What should you do when you experience a creative block? Or when you’re facing a problem at work or in your business and you can’t find an innovative solution? These four creative, yet proven creative techniques might help you find better ideas and encourage clear thinking.
1. Cultivate Your Side-Interests
Michael Gelb is a creativity expert and the author of best-selling books like How to Think Like Leonardo da Vinci.
Throughout his works, Gelb draws upon his passions like aikido, Tai-Chi, juggling and even fine wine to illustrate points for his readers and students. The title of one of his more recent books is Wine Drinking for Inspired Thinking: Uncork Your Creative Juices.
In another book, The Art of Connection, he writes extensively about how his practice of aikido and Tai Chi taught him to sit still, quieten his mind and find creative solutions to business problems.
“Aikido is based on the idea that we are all connected through a fundamental universal harmony and that the task of the martial artist is to view any attack as an opportunity to restore the natural state of peace,” he writes in the latter book.
Many creative professionals draw on their side-interests in their works. When I asked Gelb, why it’s some important.
“I’ve practiced these disciplines over the years, it’s gradually become easier for me to sit still,” he says. “I like the idea of beginner’s mind. I like the idea of the feeling of vast horizons of learning before me.”
2. Write About Big Challenges
Gelb is known for hosting conferences and speaking publicly. He also follows a regular writing practice because it helps him refine ideas in a way that public speaking or quiet reflection can’t.
“If you’re a good speaker…if you’re charming, if you have a good sense of humor, you can get away with saying a lot of things that don’t really make sense and win people over,” he says.
“It’s much harder to do with writing because…and we can go back and read it again and we can say, ‘That doesn’t actually make sense.'”
An entrepreneur can practice writing in a private journal, use a notepad or even dictate thoughts into a mobile app. Ultimately, this practice is more important than any tool.
3. Trigger a Creative State
An entrepreneur who doesn’t write regularly might complain about feeling blocked and having nothing to say.
Enter Pascal Gambardella. He holds a PhD, is an author, life coach, and Neuro-Semantics trainer. Specialising in mental modeling and creative thinking, Gambardella teaches people how to develop high-performance resource states that allow them to enter “the creative zone”.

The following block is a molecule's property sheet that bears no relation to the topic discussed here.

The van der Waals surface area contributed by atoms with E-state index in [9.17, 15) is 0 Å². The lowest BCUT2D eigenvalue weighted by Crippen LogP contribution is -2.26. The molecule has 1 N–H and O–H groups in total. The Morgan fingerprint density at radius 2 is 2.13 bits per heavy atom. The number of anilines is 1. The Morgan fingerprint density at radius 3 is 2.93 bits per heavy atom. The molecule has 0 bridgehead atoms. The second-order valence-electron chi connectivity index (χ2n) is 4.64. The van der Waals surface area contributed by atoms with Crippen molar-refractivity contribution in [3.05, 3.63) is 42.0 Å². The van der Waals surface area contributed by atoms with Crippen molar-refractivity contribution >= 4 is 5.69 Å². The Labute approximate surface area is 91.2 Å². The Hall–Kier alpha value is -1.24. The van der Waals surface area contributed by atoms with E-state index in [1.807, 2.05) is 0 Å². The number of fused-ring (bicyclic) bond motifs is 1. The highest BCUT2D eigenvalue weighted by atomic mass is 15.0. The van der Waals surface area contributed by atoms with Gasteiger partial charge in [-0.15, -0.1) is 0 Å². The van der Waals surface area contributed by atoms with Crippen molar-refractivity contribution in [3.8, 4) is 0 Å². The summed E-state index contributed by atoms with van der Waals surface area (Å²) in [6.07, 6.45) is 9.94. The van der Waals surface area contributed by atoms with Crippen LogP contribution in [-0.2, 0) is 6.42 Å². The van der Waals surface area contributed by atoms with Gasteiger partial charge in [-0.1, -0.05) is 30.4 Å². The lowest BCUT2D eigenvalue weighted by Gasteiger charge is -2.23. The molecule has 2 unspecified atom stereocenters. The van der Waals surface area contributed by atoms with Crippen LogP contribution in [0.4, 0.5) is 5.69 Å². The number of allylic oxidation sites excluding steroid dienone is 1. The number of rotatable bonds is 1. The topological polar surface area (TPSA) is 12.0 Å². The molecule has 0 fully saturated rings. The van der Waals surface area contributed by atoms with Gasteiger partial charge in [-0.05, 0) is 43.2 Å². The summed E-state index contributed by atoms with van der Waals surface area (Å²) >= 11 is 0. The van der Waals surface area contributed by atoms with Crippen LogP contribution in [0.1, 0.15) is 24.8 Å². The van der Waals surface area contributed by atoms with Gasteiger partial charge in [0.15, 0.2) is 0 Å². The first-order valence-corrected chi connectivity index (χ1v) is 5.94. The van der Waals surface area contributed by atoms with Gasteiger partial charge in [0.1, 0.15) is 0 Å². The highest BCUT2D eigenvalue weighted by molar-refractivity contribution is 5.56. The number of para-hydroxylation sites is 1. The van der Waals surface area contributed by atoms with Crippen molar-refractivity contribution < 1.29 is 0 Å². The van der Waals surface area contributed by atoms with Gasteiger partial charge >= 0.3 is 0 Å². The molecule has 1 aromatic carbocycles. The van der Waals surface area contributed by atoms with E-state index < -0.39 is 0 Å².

An entrepreneur can trigger these states using an anchor. For example, you could put on a pair of noise-cancelling headphones or pick up a particular pen before starting.
“Once you create these states, to access them [creative states]… you might see a word or a picture. Sometimes, it’s a couple of deep breaths.. or some specific anchor that you can create for yourself. Then, you practice going into and out of the states after an interruption,” he says.
“Another strategy I use when writing is to get up, walk around, or do something else. But I’ll still be thinking about [the problem] in the back of my mind. And then I’ll come back to it and get back into that state.”
4. Create a Mindmap
Mindmapping is an ideal creative technique for entrepreneurs who are uncomfortable writing or short on time.
Simply, note a central idea in the middle of the page and brainstorm related ideas via connecting branches. You can mindmap an idea quickly and easily using paper and different coloured pens or markers.
Gelb usually creates his mindmaps on a whiteboard or with pen and paper. He uses this creative technique to plan everything from marketing campaigns for his latest books to his tasks for the week or month.
“I’d like to tell you that I have an exact plan for every day, but it doesn’t work that way. I make a mind map every day…and I have a mind map of the year’s goals and the life goals, but I also allow room for spontaneity and flow in the course of the day,” he says.
You don’t have to be Leonardo da Vinci to find creative solutions for work problems. Simply practice using creative techniques you feel comfortable with until an idea presents itself.
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